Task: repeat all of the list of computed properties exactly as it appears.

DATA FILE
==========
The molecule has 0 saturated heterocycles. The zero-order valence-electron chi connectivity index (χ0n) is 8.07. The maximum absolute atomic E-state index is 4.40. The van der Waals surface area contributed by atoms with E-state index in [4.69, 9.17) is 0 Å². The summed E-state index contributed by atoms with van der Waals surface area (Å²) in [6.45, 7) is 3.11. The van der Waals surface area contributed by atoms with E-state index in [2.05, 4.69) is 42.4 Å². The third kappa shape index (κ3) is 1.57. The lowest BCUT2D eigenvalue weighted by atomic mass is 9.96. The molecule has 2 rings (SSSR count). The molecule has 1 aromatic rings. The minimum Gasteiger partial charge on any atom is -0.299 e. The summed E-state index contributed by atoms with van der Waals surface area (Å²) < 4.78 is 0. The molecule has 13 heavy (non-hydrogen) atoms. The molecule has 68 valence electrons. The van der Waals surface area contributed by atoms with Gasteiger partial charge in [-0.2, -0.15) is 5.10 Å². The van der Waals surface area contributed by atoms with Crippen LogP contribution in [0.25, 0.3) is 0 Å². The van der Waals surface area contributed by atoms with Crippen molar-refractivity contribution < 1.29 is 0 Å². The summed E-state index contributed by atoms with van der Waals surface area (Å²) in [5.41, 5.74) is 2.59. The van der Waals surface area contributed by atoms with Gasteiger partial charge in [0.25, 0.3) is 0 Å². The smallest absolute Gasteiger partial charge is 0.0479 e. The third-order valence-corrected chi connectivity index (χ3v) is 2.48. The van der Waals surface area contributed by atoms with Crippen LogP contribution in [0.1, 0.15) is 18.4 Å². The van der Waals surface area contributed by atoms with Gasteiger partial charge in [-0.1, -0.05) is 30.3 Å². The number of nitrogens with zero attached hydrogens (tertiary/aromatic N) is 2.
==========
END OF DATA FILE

The molecule has 0 saturated heterocycles. The zero-order valence-electron chi connectivity index (χ0n) is 8.07. The maximum absolute atomic E-state index is 4.40. The van der Waals surface area contributed by atoms with E-state index in [4.69, 9.17) is 0 Å². The summed E-state index contributed by atoms with van der Waals surface area (Å²) in [6.45, 7) is 3.11. The van der Waals surface area contributed by atoms with E-state index in [2.05, 4.69) is 42.4 Å². The third kappa shape index (κ3) is 1.57. The lowest BCUT2D eigenvalue weighted by atomic mass is 9.96. The molecule has 2 rings (SSSR count). The molecule has 1 aromatic rings. The minimum Gasteiger partial charge on any atom is -0.299 e. The summed E-state index contributed by atoms with van der Waals surface area (Å²) < 4.78 is 0. The molecule has 13 heavy (non-hydrogen) atoms. The molecule has 68 valence electrons. The van der Waals surface area contributed by atoms with Gasteiger partial charge in [-0.2, -0.15) is 5.10 Å². The van der Waals surface area contributed by atoms with Crippen LogP contribution in [0.25, 0.3) is 0 Å². The van der Waals surface area contributed by atoms with Crippen molar-refractivity contribution < 1.29 is 0 Å². The summed E-state index contributed by atoms with van der Waals surface area (Å²) in [5.41, 5.74) is 2.59. The van der Waals surface area contributed by atoms with Gasteiger partial charge in [0.25, 0.3) is 0 Å². The smallest absolute Gasteiger partial charge is 0.0479 e. The third-order valence-corrected chi connectivity index (χ3v) is 2.48. The van der Waals surface area contributed by atoms with Crippen LogP contribution in [0.1, 0.15) is 18.4 Å². The van der Waals surface area contributed by atoms with Gasteiger partial charge in [-0.1, -0.05) is 30.3 Å². The number of nitrogens with zero attached hydrogens (tertiary/aromatic N) is 2.